It was a World Cup which started in defeat, but ended with the Lionesses winning the hearts of a nation.
Mark Sampson went into his first major tournament with England knowing that his side had never progressed past the quarter-final stage.
After their opening performance against France which ended in a 1-0 defeat for England, many fans couldn’t have envisaged what would happen next in Canada.
We take a look back over what was a historic 21 days for football for England and a memorable World Cup that of course finished in a showdown against bitter rivals Germany.
England’s Player of the Tournament:
Manager Mark Sampson opted to use 22 out of 23 players throughout the tournament with goalkeeper Carly Telford the only player not to see any pitch time. It was clear from the off that there was a real team ethic amongst the England camp.
Fara Williams finished England’s top goal scorer with 3 goals; all from the penalty spot, but it was the effort and commitment from Jill Scott that made her my player of the tournament. The 28-year-old continuously stepped up for Sampson and her fellow Lionesses, taking care of the ‘nitty-gritty’ stuff that doesn’t necessary get recognised in games but is key to many victories. Throughout the 7 games Scott only missed the opening game against France – which was arguably England’s worst performance – and spent the majority of those games out of position on the right of a forward three. However her height and strength was pivotal when winning balls in the final third and seeing games out and made it difficult for full backs to regain possession.
There also has to be worthy mentions for the solid centre-back partnership of skipper Steph Houghton and Laura Bassett and in the heart of midfield Katie Chapman and Jade Moore never put a foot wrong.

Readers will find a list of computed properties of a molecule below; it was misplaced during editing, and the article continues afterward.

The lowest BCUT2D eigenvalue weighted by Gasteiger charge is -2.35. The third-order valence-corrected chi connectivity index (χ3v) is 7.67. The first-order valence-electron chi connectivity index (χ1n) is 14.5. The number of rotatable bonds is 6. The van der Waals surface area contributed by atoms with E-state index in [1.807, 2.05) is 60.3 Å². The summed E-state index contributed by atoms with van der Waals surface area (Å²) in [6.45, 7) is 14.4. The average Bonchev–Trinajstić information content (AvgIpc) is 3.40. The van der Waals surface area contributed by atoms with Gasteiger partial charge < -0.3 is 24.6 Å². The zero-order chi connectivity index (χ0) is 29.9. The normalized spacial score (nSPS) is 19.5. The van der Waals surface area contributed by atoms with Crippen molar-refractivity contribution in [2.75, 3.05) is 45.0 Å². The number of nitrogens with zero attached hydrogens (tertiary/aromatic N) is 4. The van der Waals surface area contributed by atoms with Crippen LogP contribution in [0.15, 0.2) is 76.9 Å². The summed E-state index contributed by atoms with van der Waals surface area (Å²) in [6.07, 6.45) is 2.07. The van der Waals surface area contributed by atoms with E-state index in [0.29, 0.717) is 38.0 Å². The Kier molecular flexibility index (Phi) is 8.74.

England’s Player of the Tournament: Jill Scott
England’s Goal of the Tournament
When it came to deciding which of the 10 goals scored during the Lionesses’ World Cup campaign was the best, two goals instantly stood out – Lucy Bronze’s goal vs. Norway and Fran Kirby’s vs. Mexico.
Lucy Bronze’s goal against Norway was key in the last 16 as the game looked to be heading for extra time and England searched for their first knockout stage win. It was a goal that came from nowhere but looked like it was something straight off the training ground with Bronze smashing it home from an impressive 27 yards out after some astute build up play around the edge of the box.
Fran Kirby was the only player from the FA WSL 2 to make Mark Sampson’s final 23 and was also the youngest member of the squad. With less than 20 minutes left to go against Mexico and England in dire need of a goal, it was Kirby in her first World Cup appearance who stepped up to provide the goods, swiftly skipping through the Mexican defence and making the most of a half chance on the edge of the area.
It was tough deciding between the two goals, but for the link up play down the right hand side that was too good to ignore and the emphatic finish adding to the fact England had never won a knockout game at a World Cup finals the magic provided by Lucy Bronze just tips it.
England’s Goal of the Tournament: Lucy Bronze vs. Norway (Round of 16)
After watching the opening lacklustre defeat against France, if you had said to me this England team will go on to beat the team ranked number one in the world, Germany, and secure third place I’d have thought you were mad, but thankfully I was proved wrong.
Sampson’s side grew as the tournament progressed and after a defeat that’s something that is difficult to do – especially in a major tournament. A remarkable game plan and constant change of tactics to adapt to the immediate threat laid in front of the Lionesses, proved pivotal in beating some of the world’s best sides including host nation Canada in front of over 50,000 home fans. A unity between the squad and dogged determination was matched by moments of real quality from individuals to provide a historic tournament for English football. The Lionesses not only pulled off the best performance at a World Cup for any England side in over 59 years, but also recorded their first ever victory over Germany at the 21st time of asking to clinch that bronze medal.
Plaudits have to go to Sampson, who was managing England at his first major tournament since taking over from Hope Powell, as some of his substitutions were key to seeing games out or providing England with a more attacking threat when they needed to push on for a result, but all of his 23 players, coaching staff and backroom staff have played their part in creating history.
England can now boast the title of the best team in Europe and will return to their domestic leagues having inspired a whole country with a legacy that will never be forgotten.